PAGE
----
Your Life Is Your Vote
Sarah Thebarge
By Sarah Thebarge

Every week there’s one news story that captivates me and accounts for the majority of my current events reading for the next seven days. This week, the Supreme Court’s decision to overturn a key portion of the Voting Rights Act of 1965 caught my attention.

Before the VRA was enacted, many states manufactured their own unauthorized rules that made it difficult for blacks to become registered voters. Blacks had to pass a literacy test. Or show a government-issued ID. Or recite the Declaration of Independence. Because of these discriminatory practices, registered black voters lagged behind registered white voters by up to 60% in 1965. Twenty-three years later, the gap had closed to an average of 6%.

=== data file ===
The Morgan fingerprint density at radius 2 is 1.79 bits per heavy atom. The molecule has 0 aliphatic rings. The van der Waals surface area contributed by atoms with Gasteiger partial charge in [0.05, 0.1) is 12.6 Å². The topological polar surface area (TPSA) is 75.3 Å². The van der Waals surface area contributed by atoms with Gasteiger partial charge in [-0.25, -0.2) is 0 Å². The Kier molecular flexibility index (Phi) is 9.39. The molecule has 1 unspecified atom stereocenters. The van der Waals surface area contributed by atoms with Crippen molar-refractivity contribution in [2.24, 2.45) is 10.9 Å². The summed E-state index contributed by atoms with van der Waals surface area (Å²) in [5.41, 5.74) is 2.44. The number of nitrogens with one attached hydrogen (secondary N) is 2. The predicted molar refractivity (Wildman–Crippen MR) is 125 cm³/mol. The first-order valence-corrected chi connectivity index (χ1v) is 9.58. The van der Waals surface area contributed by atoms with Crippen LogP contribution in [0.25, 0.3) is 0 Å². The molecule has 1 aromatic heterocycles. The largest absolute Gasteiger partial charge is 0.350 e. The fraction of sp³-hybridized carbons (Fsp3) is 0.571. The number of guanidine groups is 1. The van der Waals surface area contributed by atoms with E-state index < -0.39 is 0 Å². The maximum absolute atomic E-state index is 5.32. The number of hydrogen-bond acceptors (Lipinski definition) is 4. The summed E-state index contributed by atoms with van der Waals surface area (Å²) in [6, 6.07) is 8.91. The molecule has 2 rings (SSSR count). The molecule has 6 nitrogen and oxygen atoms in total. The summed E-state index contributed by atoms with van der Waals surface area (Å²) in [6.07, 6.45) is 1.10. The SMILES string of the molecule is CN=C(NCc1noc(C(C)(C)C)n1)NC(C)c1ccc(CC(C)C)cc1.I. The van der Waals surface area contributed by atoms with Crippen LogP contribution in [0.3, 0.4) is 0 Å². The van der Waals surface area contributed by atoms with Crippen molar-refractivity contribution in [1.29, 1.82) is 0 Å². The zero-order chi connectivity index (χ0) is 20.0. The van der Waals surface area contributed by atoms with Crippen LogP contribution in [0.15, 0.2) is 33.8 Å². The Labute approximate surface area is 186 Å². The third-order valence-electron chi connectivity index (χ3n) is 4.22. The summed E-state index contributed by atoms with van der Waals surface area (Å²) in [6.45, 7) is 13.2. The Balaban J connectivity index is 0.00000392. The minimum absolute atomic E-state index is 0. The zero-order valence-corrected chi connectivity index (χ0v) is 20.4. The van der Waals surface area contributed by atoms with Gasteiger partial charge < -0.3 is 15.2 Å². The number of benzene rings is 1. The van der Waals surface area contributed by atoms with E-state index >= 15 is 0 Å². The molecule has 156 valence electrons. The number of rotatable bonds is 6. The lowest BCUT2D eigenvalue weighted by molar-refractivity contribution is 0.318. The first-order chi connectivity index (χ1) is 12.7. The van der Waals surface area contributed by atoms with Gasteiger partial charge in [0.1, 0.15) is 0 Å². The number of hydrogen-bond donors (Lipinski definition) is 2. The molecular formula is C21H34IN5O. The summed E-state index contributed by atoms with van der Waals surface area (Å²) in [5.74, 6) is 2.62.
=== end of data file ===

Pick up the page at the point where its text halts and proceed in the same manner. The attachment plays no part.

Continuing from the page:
This week in a 5-4 vote, the Supreme Court decided to […]

3 Lessons I’ve Learned About Creating, Consuming, and Criticism
Shauna Niequist
By Shauna Niequist

I did that thing, that terrible thing that I do sometimes: when I was supposed to be writing, instead I read a bunch of reviews. Some of them were great. Some of them were absolutely awful, and they settled down on my forehead and heart so emphatically and meanly that I couldn’t shake them off.

So I did what I’m learning to do in those situations […]

Why I Don’t Want the Government Spying on Me
Donald Miller
By Donald Miller

So, I’ve been living for about six months within the shadow of the Capitol dome. I leave next month, but my impression of America is forever changed.

It’s a decent neighborhood, but more than a little creepy. There are parked, black cars on every other corner, engines running, sunglassed drivers at the wheel. There are cops everywhere. We are told they can and do listen to our phone conversations and are likely watching us walk our dogs.

None of that bothers me, to be honest. But maybe it should […]